Jul 29, 2014
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Newark's Passaic River Set for Revival

Park planned along riverfront

Newark's Passaic River Set for Revival Newark's Passaic River Set for Revival

For more than 300 years, Newarkers have looked to the Passaic River for their needs.

In the river's early days before European colonization, Native Americans fished and caught crabs in its estuary. Connecticut Puritans founded the city in 1666 along the river's banks. Industry used the river to transport cargo and flush out harmful waste. And since the 1960s, the factories declined along with the polluted Passaic River.

The city is hoping to change that by reviving the riverfront with various projects while the Passaic itself is poised for a massive clean up.

The Newark Riverfront Revival (NRR), a city program that started in 2008, has been busy reintroducing the river to city residents through boat tours, walking tours, education programs, outreach events and exhibits, said Damon Rich, waterfront planner for the city.

This year, the project's capstone will be the construction of the first section of the proposed Newark Riverfront Park, said Rich. The three-acre portion lies between a section of Raymond Boulevard and the Passaic River in the Ironbound, just across the street from the existing Riverbank Park, according to Rich.

The three-acre section of the park, which is currently under construction, is the result of the partnership between the city's Department of Economic and Housing Development, which is overseeing the revival project, and Essex County and Trust for Public Land, a national conservancy group. 

Rich said the park will eventually encompass 19 acres and will trace seven miles of "living" riverfront that touches neighborhoods and the downtown. Of those acres, seven will be owned by the city which includes the three acres currently under construction. The remaining 12 are owned by the county. Separate from the park but adjacent are three-and-a-half miles of riverfront dedicated to ports Newark and Elizabeth.

The proposed park will have both walking and biking trails, a floating boat dock, a riverfront boardwalk, and places for picnics, rest, concerts, exercise and environmental education such as an osprey rook and a teaching pavilion, according to proposed maps.

"The real mission is to reconnect the city and people to the riverfront," Rich said.

The park's construction comes as the federal government gears up this July to clean a portion of the Passaic River, of which the lower 17 miles is a designated Superfund site, Rich said.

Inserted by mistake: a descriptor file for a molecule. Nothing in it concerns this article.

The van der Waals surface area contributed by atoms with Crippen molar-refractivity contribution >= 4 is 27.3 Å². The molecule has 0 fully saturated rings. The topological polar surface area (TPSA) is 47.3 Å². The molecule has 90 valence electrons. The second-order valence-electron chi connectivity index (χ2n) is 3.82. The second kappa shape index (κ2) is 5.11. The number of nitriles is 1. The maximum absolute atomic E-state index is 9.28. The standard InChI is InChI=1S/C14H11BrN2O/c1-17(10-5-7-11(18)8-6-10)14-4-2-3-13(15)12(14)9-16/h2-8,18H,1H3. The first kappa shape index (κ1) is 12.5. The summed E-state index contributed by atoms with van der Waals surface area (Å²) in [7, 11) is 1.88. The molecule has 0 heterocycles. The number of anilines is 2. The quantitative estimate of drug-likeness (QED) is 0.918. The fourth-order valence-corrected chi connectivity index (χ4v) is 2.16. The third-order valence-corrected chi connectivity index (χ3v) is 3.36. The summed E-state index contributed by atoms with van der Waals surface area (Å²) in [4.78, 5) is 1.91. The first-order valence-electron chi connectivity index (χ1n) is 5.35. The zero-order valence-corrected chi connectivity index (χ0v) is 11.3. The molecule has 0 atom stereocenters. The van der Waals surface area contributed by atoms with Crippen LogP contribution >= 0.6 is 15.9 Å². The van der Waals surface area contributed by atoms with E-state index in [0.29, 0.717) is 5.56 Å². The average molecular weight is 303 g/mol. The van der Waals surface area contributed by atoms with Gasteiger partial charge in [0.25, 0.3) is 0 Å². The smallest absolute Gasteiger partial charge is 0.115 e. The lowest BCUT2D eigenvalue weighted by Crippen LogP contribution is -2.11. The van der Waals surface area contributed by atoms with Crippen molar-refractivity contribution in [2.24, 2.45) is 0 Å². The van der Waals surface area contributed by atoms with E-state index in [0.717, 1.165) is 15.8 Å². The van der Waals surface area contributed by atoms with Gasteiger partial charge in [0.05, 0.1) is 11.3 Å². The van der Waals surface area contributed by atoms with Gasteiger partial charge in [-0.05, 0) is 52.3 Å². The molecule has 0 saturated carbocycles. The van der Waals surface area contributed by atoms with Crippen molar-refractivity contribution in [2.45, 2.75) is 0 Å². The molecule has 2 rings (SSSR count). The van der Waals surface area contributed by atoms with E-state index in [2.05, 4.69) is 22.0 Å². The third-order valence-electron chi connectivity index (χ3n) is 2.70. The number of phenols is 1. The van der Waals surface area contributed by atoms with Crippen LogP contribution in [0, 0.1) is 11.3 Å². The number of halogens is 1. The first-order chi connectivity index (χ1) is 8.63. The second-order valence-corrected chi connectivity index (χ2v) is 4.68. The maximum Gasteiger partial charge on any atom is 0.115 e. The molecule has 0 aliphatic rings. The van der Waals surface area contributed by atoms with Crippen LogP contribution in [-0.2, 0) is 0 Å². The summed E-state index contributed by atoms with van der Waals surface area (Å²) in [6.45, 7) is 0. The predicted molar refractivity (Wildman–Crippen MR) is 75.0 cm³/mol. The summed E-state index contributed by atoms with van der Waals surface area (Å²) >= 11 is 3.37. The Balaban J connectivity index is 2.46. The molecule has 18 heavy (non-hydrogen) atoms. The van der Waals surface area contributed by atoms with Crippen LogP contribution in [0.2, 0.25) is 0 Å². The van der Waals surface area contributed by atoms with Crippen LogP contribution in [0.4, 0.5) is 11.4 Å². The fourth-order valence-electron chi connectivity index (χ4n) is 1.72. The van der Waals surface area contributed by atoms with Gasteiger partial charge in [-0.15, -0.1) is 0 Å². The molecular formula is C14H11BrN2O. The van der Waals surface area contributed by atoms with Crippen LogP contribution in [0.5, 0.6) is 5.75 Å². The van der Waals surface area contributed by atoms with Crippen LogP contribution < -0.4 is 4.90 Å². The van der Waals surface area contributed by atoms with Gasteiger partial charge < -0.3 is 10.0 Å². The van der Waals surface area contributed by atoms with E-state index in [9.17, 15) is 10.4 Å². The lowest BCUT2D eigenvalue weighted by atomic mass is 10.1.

Though the river is currently polluted, the area teems with wildlife, he said.

People who go on boat tours see herons, ospreys, and various water life such as striped bass and crabs, he said. The boat tours are currently the only way for the public to access the riverfront, he said.

"They see with their own eyes that there's life in this river," said Rich, who leads the two-hour tours.

On Saturday, East Ward Councilman Augusto Amador and Central Ward Councilman Darrin Sharif attended the boat tours along with dozens of city residents, Rich said. There was also a gardening day at the adjacent Riverbank Park.

"It was incredible," said Sharif, who was excited by the possibilities the riverfront offers. "I was amazed by how little I knew about the history of the Passaic."

Ricardo Cardona, Newark resident, brought his wife and daughter to the boat tour.

"We took the tour to increase awareness of the Passaic," he said. "It was very educational."

Cardona, who's also fond of boating, hopes the stagnant industrial spaces along the river will be eliminated.

Ivette Rosario, member of the Ironbound Super Neighborhood Council, who was gardening at the nearby Riverbank Park with a group of volunteers, said she also hopes the park will have opportunities for exercise such as yoga, Zumba, and other sports.

Lenny Thomas, one of the gardening volunteers, lamented that most residents these days don't know where the river is located.

And if they do, he said, they think of it as a sewer.

Rich said he hopes that perception will change. "This is by no means a dead place," he said. "There's so much life in the river.

For more information on the proposed park, boat tours and volunteer opportunities, click here.

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